Andrew Fung Wai-kwong quit the Democratic Party yesterday amid criticism that he had betrayed it by allegedly applying for an undersecretary post.
In a two-page letter to party members, Fung (pictured) said he would miss the party he helped to found 18 years ago but would not confirm or deny whether he had applied for one of the posts. He said he did not want recent controversies to harm the party's image, but he said the party's platform did not restrict members from joining the government.
He said the call for Democrats not to join chief executive-elect Leung Chun-ying's cabinet was only a remark made by 'the party's big brother after losing the race for the top job', referring to party chairman Albert Ho Chun-yan, who ran for chief executive.
Fung said the stance was not discussed within the party, and he found it strange that it had became a 'supreme principle'. He also hit back at Ho's accusation that he had betrayed the party and said he had no confidential information with which he could betray the party.
However, Ho said it was not a stance made after the election but that it was discussed two years ago. He said party rules made clear that a member must obtain the party's approval before applying for a public post.
'There is only one reason why [Fung] is leaving: because he knew he cannot follow the regulation, and he can only choose to leave,' Ho said.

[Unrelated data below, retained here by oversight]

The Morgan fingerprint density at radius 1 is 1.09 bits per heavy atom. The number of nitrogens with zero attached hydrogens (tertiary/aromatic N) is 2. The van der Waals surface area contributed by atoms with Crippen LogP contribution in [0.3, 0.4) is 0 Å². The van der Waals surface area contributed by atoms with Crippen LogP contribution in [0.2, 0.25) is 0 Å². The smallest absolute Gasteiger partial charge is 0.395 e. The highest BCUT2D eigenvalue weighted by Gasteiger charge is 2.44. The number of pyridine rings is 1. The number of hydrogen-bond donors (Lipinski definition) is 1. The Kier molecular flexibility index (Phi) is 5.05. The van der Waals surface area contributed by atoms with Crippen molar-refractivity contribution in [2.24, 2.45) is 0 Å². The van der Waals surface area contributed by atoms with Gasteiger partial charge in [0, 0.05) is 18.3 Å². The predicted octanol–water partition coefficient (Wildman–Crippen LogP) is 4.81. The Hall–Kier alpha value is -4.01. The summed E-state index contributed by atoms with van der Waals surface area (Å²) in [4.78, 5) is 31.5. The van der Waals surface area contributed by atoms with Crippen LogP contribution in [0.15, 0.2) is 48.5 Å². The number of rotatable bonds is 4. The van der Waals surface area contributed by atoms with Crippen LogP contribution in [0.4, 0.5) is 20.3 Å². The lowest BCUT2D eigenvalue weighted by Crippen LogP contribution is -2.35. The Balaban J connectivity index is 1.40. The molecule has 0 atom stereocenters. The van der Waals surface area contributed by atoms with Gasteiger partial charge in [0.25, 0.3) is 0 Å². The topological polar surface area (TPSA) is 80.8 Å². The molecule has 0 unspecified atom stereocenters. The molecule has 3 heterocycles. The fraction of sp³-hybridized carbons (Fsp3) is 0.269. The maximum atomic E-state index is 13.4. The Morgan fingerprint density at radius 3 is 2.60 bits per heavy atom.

Southern district councillor Lo Kin-hei, one of four young Democrats who applied for political assistant posts 'to test the fairness of the recruitment exercise', admitted negligence in not informing the party.
Party leaders will meet to discuss whether to accept Fung's resignation. Ho said he would recommend acceptance as soon as possible.
Ivan Choy Chi-keung, a political scientist at Chinese University, said the controversy showed that it required perseverance for activists to stay in a pan-democratic party because of the limited career prospects. It also showed how difficult it is for the incoming chief executive to recruit pan-democrats.
Meanwhile, a five-member panel led by Leung continued to interview some of the 39 candidates, shortlisted from about 300 applicants, to fill the 14 undersecretary posts.
Leung's office refused to disclose how many were screened, but they included Civic Party founder and welfare policy specialist Chua Hoi-wai, who is keen to serve in the labour and welfare bureau. He resigned from the party on Wednesday.